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WELCOME AND INTRODUCTION BY MR. JUSTICE MIAN SAQIB NISAR CHIEF JUSTICE OF PAKISTAN AT THE INAUGURAL SESSION OF THE INTERNATIONAL SYMPOSIUM ON “CREATING A WATER-SECURE PAKISTAN” HELD ON 19TH OCTOBER 2018 AT SUPREME COURT BUILDING ISLAMABAD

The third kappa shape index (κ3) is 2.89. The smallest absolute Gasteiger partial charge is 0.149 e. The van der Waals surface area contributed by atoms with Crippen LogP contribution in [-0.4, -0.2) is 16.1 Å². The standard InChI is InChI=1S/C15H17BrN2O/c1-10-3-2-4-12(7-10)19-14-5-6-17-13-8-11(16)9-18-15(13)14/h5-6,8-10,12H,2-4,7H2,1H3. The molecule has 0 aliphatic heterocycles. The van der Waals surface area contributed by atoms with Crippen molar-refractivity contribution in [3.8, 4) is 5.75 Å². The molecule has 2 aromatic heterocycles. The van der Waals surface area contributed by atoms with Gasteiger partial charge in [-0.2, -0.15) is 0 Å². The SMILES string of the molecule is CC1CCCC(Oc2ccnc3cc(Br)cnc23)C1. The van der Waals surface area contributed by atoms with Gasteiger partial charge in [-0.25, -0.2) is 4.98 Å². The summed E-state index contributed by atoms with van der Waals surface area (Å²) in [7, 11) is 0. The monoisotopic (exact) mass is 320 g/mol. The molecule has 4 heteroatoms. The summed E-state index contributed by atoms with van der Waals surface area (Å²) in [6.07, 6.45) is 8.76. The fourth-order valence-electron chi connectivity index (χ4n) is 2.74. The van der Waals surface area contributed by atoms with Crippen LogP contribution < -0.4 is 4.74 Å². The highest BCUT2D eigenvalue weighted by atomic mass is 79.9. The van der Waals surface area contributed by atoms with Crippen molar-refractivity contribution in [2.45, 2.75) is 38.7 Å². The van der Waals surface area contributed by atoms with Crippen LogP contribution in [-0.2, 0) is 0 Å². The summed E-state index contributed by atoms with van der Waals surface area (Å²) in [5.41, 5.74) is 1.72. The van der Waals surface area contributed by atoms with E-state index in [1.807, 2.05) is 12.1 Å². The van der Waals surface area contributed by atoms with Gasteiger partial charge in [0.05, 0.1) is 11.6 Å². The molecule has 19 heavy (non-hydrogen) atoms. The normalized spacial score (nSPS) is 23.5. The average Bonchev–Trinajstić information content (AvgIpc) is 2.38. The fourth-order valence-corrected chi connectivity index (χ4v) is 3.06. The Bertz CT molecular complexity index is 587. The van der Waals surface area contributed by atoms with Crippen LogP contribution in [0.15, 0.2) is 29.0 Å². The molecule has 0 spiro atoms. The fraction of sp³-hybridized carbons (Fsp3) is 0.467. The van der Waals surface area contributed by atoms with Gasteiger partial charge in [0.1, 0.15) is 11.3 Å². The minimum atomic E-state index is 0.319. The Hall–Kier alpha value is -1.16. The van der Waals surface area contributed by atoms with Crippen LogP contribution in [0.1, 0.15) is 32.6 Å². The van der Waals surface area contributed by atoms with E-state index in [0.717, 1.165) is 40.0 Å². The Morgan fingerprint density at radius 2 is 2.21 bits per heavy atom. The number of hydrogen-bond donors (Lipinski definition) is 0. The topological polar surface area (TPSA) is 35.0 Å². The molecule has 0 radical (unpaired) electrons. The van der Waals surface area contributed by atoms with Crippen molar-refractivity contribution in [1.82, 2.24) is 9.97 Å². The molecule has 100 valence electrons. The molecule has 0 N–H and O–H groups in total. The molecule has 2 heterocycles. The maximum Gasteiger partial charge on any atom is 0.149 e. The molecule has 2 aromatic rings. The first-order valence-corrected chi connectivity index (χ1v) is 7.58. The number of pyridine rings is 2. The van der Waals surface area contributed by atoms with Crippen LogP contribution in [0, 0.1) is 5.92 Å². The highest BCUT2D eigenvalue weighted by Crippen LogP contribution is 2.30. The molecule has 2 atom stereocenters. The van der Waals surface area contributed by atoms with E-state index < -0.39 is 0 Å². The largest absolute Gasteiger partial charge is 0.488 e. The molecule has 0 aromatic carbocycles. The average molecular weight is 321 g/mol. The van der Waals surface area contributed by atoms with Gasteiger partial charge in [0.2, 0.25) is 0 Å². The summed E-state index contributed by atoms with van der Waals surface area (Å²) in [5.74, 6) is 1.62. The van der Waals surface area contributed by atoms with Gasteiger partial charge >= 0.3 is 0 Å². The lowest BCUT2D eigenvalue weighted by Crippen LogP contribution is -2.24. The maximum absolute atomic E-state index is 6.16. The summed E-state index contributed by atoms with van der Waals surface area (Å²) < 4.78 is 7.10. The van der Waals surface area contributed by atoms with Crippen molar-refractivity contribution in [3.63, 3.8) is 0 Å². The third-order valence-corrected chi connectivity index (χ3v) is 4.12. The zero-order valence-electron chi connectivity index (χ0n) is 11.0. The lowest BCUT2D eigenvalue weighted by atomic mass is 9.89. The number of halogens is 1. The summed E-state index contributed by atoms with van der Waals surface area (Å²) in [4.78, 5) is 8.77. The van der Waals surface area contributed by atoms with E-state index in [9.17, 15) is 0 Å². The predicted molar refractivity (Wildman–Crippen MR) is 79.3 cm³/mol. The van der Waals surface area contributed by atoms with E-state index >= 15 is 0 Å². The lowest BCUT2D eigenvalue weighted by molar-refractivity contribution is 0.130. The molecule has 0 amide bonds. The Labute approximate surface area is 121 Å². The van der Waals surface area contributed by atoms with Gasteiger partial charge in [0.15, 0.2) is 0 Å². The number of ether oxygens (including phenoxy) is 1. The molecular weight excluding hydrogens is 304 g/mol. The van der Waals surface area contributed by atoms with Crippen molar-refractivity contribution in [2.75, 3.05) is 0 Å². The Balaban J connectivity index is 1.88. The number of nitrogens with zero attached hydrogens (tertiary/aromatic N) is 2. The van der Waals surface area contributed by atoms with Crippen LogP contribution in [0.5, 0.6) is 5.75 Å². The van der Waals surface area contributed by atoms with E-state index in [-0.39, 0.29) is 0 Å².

His Excellency, Dr.Arif Alvi, the President of the Islamic Republic of Pakistan. My brother Justices of the Supreme Court, Esteemed Judges of the High Court, Respected Members of the Executive, Valued Members of the Bar, Foreign dignitaries, Distinguished participants, Dear colleagues, Friends, Ladies and Gentlemen, Assalam-O-Alaikam! It is with great pleasure that I welcome you to the Inaugural Session of the International Symposium on “Creating a Water-Secure Pakistan” hosted by the Supreme Court of Pakistan in conjunction with the Law & Justice Commission of Pakistan.We are particularly thankful to the President, who despite his heavy duties and responsibilities, has taken out time to dignify this session. Many of the participantshave travelled to Islamabad from various parts of Pakistan and the rest of the world to make meaningful contributions to this Symposium, for which we are very grateful. The Supreme Court of Pakistan, as one of the three pillars of the state, is under a duty to serve the country and its people. The greatest duty that a government owes its people, is the duty to protect their right to life as contained in Article 9 of our Constitution and in various International Covenants. Many states interpret thisas a duty to invest in their military, to expand law enforcement presence, and enter into arms agreements. And while they are, without a doubtsteps that could ensure security of the right to life of the citizens of a nation, the threat to citizens often comes from destruction or deprivation of the most basic, overlooked sources. In this case, the source is water. It has long been established that water is essential for the existence of life. It is not the presence of air or sunlight we desperately seek on other planets, but water – for only where there is water can there be life. The significance of water encompasses all, and therefore so does the problem of water scarcity, both nationally and globally. The dire water shortage has led to the recognition of a right to water itself, for can there be any life at all without water? All living organisms on this planet are dependent on water for their survival. More than 60% of the human body itself comprises of water. It is well-known that human beings can survive longer without food than without water, subject to varying weather conditions. Animals, plants and even the smallest of organisms require water. The absence of water is one of the primary reasons why, even if a planetary body were to have an atmosphere, there would be no life.Water is what life was made from and this is recognised in the Holy Quran: - “Did the disbelievers not observe that the heavens and the earth were closed, then We opened them? And We created from water every living thing. Would they still not believe?” (21:30) Being an agrarian economy, water is highly important for Pakistan, particularly when it relies upon a single source, that is, the Indus Rivers and its tributaries, to cater to almost all of its water requirements. Our nation now faces a water crisis.According to the World Resources Institute, Pakistan will rank 23rd out of the top 33 most water-stressed countries by 2040. The Pakistan Council of Research in Water Resources has opined that Pakistan may run dry by 2025 if the present conditions continue. Pakistan touched the ‘water stress line’ in 1990 and crossed the ‘water scarcity line’ in 2005, and relatively little has been done to improve the supply or use of water. The compounding evidence of the urgency of the situation is the recent Intergovernmental Panel on Climate Change report, which has been hailed by the scientific community as the final call to action. If the global temperature increases by merely two degrees celsius by 2100, we can expect to face resource shortages, famines, droughts, natural disasters, extreme weather conditions, increased spread of diseases, damage to delicate ecosystems, and an increased rate of glacial melting. Pakistan is particularly precariously placed in this context, with icy mountains to the north, deserts to the south west, floodplains in the north east and an expansive coastline to the south. Flooding and droughts are increasing risks if the river system is not effectively managed or restrained. Therefore,it is pertinent that Pakistan immediately begin to adopt measures to solve the problems that contribute to water scarcity. The right to water forms part of the fundamental right to life and thus must be guaranteed to the citizens of Pakistan. As the custodians of the Constitution, the judiciary must ensure that such right is enforced, particularly considering the grim and precarious situation that Pakistan is in at the moment. Thus, recognising the importance of water for the preservation of life in Pakistan, the Supreme Court has recently passed a judgment in which we highlighted the risks posed by water scarcity and its security and directed the executive to take all the necessary steps to commence construction of the Diamer-Bhasha and Mohmand dams. In this context, we have appealed to the nation to make contributions to an account set up specifically for this purpose and I must state that we never realized and were absolutely overwhelmed by the positive reception and public response in the form of generous donations for this national cause and the nation’s confidence reposed in and respect extended to the Supreme Court of Pakistan. It is only fairly recently that the nation as a whole has become aware of the severity of the issue of water scarcity and security and it is very unfortunate that the seriousness of water issues has not been talked about more in the past. However, we are never to say that it is too late. Hence, the Supreme Court’s decision to hold this Symposium with the Law & Justice Commission, albeit in the midst of unprecedented water crisis affecting not only Pakistan, but also other countries of the world. This Symposium is being held to remind everyone that the water problems Pakistan faces are real and pressing and must be solved at this stage, lest our beloved nation becomes a victim of drought, floods and climate changes.Our aim is to summarize expert knowledge and experience in water resources management. And we also intend to consider new ideas, approaches and methodologies to find a concrete solution to ensure water security for Pakistan. This would help the government to effectively prepare the nation against future hazardous phenomena including droughts and floods. Fruitful talks and discussions are expected to take place to advance the existing knowledge on critical issues pertaining to water resource management which would have a significant impact not only on the current practices in Pakistan, but across the globe. At this juncture I would like to briefly discuss the main themes underlying this Symposium. I am certain that the experts we have invited are best placed to guide us on these matters in depth. The first theme features discussions on the historical perspective of water sharing challenges of the Indus River Basin and the Indus Water Treaty, 1960. The primary goal is to formulate a roadmap to protect the Indus Basin as a national asset and to seek clarity on the current status of the Indus Water Treaty and the Water Apportionment Accord, 1992. This is important because the bulk of Pakistan’s water policy must be formulated to suit its unique political and geographical situation, which cannot and should not be done in isolation, rather in the context of the Indus Water Treaty, the Water Apportionment Accord and the peculiar features of the Indus River Basin which must be taken into consideration for its effective management. The second and third themesrelate to the construction of dams and reservoirs which is of paramount importance for Pakistan and the challenges that may be faced in their construction, including financing. I believe that the judgment of the Supreme Court of Pakistan regarding the construction of the Diamer-Bhasha and Mohmand dams serves as a suitable starting point for this concerted effort to reform Pakistan’s water policy. Undoubtedly, there are obstacles to the completion of this initiative. However,it is my hope that through the course of this Symposium, we are able to come up with a concrete and practical roadmap for Pakistan’s program of building water storages and infrastructure across the Indus Basin and for financing such programs. The fourth and fifth themes will entail discussions pertaining to the best practices for conserving, managing and recharging groundwater and the pricing imperatives for different uses in key water sectors, and as to how water is governed and managed. In addition to exploring novel ways of fundraising for dam construction, it is essential that we formulate and implement an effective, fair water pricing model. It is no longer feasible to allow unfettered access to our most valuable resource with no incentives to check usage. Pakistan is an agrarian economy and thus requires vast quantities of water to bolster its economic growth – the key to formulating an effective pricing system is making sure we take into account the industrial and agricultural water requirements and do not hinder productivity and people’s livelihoods in pursuit of conservation. We have invited speakers to advise on water pricing methods and hope to reach a consensus asto which method is the simplest and fairest to implement in Pakistan’s agrarian economy. Polluting the resources that we currently have will only increase the strain we will feel in the years to come as our population grows thereby resulting in an increase in demand. Regulating the dumping of industrial waste, eliminating littering into rivers, and responsible sewage disposal will assist us in preserving the precious amount of clean water we currently have in the rivers. Untreated waste contaminates groundwater supplies and causes health related issues in drinking water, and the water used to irrigate crops. It is also important that the extraction of groundwater is regulated through various policies. As the situation currently stands, groundwater is relied on for irrigation due to unreliable canal supplies – this drains aquifers, which in turn causes, amongst other things, increased costs of extraction, shortages, depletion of lake and stream water flow. I hope that this Symposium will provide some nuance as to the benefits and hindrances of these policies, and that we may reach a consensus on how to regulate groundwater extraction. Pakistan’s economy is dependent and relies on growing water intensive crops. The irrigation system is poorly managed with a great deal of canal seepage, and no efficient sprinkler system. This is a governance, infrastructure and education issue which results in large quantities of wasted water – more efficient irrigation systems, as well as less water intensive crops ought to be considered. A very important aspect of the water issue is implementation of the various water policies and the role of the executive in this regard. The government must be involved in this undertaking and facilitate the formulation of a water pricing system, creating the appropriate institutions, enforcing regulations for waste disposal and pollution management, maintaining the momentum of the funding of the Diamer-Bhasha and Mohmand dams, and educating the population on correct, judicious water usage and conservation tactics.I am hopeful that the detailed discussions in the fourth and fifth thematic sessions will help formulate a roadmap for groundwater recharge and adoption of water pricing mechanisms, and the next steps in Pakistan’s water policy and the development of a framework for implementation of the various policies that Pakistan ought to adopt to curb the menace of water scarcity and ensure water security. I am confident that through this Symposium, we can reach a consensus regarding several key policy decisions we need to make in the immediate future.When looking at what the future holds for us, it is clear that there is no room for complacency. The sooner the policies proposed after the conclusion of this Symposium are adopted, the sooner they can be practically implemented, and its effects be seen. By considering the challenges regarding water scarcity, we will guarantee security in many other domains such as food and energy production. It is our duty, and a crucial one, towards the nation, its citizens and the generations to come. At this point I think it apposite to quote the British poet, W. H. Auden:- “Grateful, I slept till a morning that would not say How much it believed of what I said the storm had said But quietly drew my attention to what had been done —So many cubic metres the more in my cistern Against a leonine summer—, putting first things first: Thousands have lived without love, not one without water.” Let us put first things first, and realize the worth of water so that we, as a nation, can solve Pakistan’s water problems. To conclude, I hope that participants, using the present opportunity, will make worthy contributions towards the development of concrete practical recommendations for effective formulation and implementation of the goals of the Symposium. I wish all those present here a constructive and productive Symposium, and our esteemed guests a pleasant stay in the hospitable land of Pakistan. Long live Pakistan!